Maybe now she can rest a little easier.
Hand scored 17 points and matched her season-high with 10 rebounds, and the 24th-ranked Sooners snapped a rare three-game losing streak by beating Wisconsin-Milwaukee 72-50 on Sunday.
Oklahoma (4-3) ended its first three-game skid since March 2008 and avoided losing four straight for the first time since January 2004.
"We don't expect to lose, I think, ever. It was like a shock to all of us," Hand said. "This last week has been a hard week and it's been a growth week and it's been exhausting.
"We're just glad to have a win and I think we can start moving on again. It's good. Stop being depressed around the facility."
The Sooners -- who have just one senior and two juniors healthy after season-ending injuries to Lyndsey Cloman and Jasmine Hartman -- are still in jeopardy of falling out of the Top 25 for the first time since the 2004-05 season following consecutive losses to Vanderbilt, Ohio State and Fresno State.
"It's just such a process. We all have to take deep breaths and be patient and bring these guys along," coach Sherri Coale said. "Unfortunately, our schedule has not allowed us to bring them along at a real comfortable pace. So, they're kind of just hanging on and their heads are spinning."
They snapped out of it long enough to take control against the Panthers (2-6), who were on the back end of their first-ever consecutive games against ranked opponents and finishing a five-game road trip.
Joanna McFarland, Morgan Hook and Hand hit 3-pointers as Oklahoma cruised to a 24-5 lead in the first 13 minutes. The Panthers missed 17 of their first 18 shots and had seven turnovers by the time Ashley Green's 3-pointer fell with 6:57 left before halftime to give UWM its second basket.
"They've had some ups and downs, having their own little losing streak going. I'm sure they were ready to get back home and they really set the tone in the first 5 minutes," Wisconsin-Milwaukee coach Sandy Botham said. "I thought that was really the key was just how they came out and knocked down shots."
Oklahoma shot 58 percent in the first half while Milwaukee made 22 percent.
"Right now, our defense has been pretty strong, pretty solid, but we've just struggled putting it in the basket," Botham said. "I thought we took some bad shots, off-balance shots and that's what bigger, stronger, a little bit more physical teams will do to you."
Courtney Lindfors scored 15 points to lead UWM, which kept up with Oklahoma for about 20 minutes after shots finally started going in.
The Panthers were still within 20 when Lindhorst fouled out with about 5 minutes remaining, and then freshman Sharane Campbell had a three-point play and a jumper in a 7-1 burst that stretched Oklahoma's lead to its largest point at 68-42.
Aaryn Ellenberg scored 15 points on 5-of-15 shooting, including just 2 for 9 from 3-point range, and Campbell had a career-high 14 for Oklahoma.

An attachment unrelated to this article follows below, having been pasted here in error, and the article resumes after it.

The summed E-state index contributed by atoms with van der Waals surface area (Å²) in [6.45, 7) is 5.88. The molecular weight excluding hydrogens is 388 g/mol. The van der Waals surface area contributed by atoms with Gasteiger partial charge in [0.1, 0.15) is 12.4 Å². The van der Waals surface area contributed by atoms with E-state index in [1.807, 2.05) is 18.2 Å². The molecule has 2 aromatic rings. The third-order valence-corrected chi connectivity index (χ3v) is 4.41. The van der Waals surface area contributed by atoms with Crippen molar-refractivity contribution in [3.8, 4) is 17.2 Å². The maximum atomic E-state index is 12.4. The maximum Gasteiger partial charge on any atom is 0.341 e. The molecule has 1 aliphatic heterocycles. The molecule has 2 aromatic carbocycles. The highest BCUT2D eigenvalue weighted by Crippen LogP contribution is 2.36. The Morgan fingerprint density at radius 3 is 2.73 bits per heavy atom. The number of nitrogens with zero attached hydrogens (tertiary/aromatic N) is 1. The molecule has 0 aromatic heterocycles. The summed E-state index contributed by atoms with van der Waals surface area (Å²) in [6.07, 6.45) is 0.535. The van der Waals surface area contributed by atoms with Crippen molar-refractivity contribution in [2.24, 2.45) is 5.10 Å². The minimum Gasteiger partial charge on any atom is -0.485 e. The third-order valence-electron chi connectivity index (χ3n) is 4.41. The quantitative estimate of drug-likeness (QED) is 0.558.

No one else reached double figures for UW-Milwaukee, which lost 72-41 at top-ranked Baylor on Thursday night in the first half of its challenging southern swing.
"I don't know if maybe we'll ever do that again," said Botham, whose team will now play five straight at home, ending with a Horizon League game against No. 21 Green Bay.
Even in victory, the Sooners' lingering problems didn't go away.
They turned it over 21 times, increasing their average of 19.8 per game, and starting center Nicole Griffin continued a monthlong slump. The 6-foot-6 sophomore from Milwaukee had two points, five rebounds and two turnovers before fouling out in 12 minutes. She has also gone without a point in two games this season.
Coale said Griffin ran the floor better but all of her post players failed to get open enough and also played undisciplined defense.
More generally, Coale thinks the Sooners are suffering from "momentary amnesia" and let one bad play undo a stretch of solid basketball.
"We are clicking. You look out there and you think, `How have we lost three games in a row? Look at this!' And then something bad happens and suddenly we just crumble," she said. "And that's where the immaturity is. The roots aren't deep enough yet to sustain us through a bad play, a bad possession, a bad call, a great play from the opponent. ...
"We had several of those in the second half just -- boom, boom -- layered themselves and all of a sudden we looked like kindergartners."
The Sooners haven't been out of the Top 25 since they fell out in November 2004, then never got back in over the final four months of that season. Courtney Paris, an eventual national player of the year, arrived the following fall and Oklahoma stayed ranked for the next six seasons with her and then WNBA-bound point guard Danielle Robinson on the roster.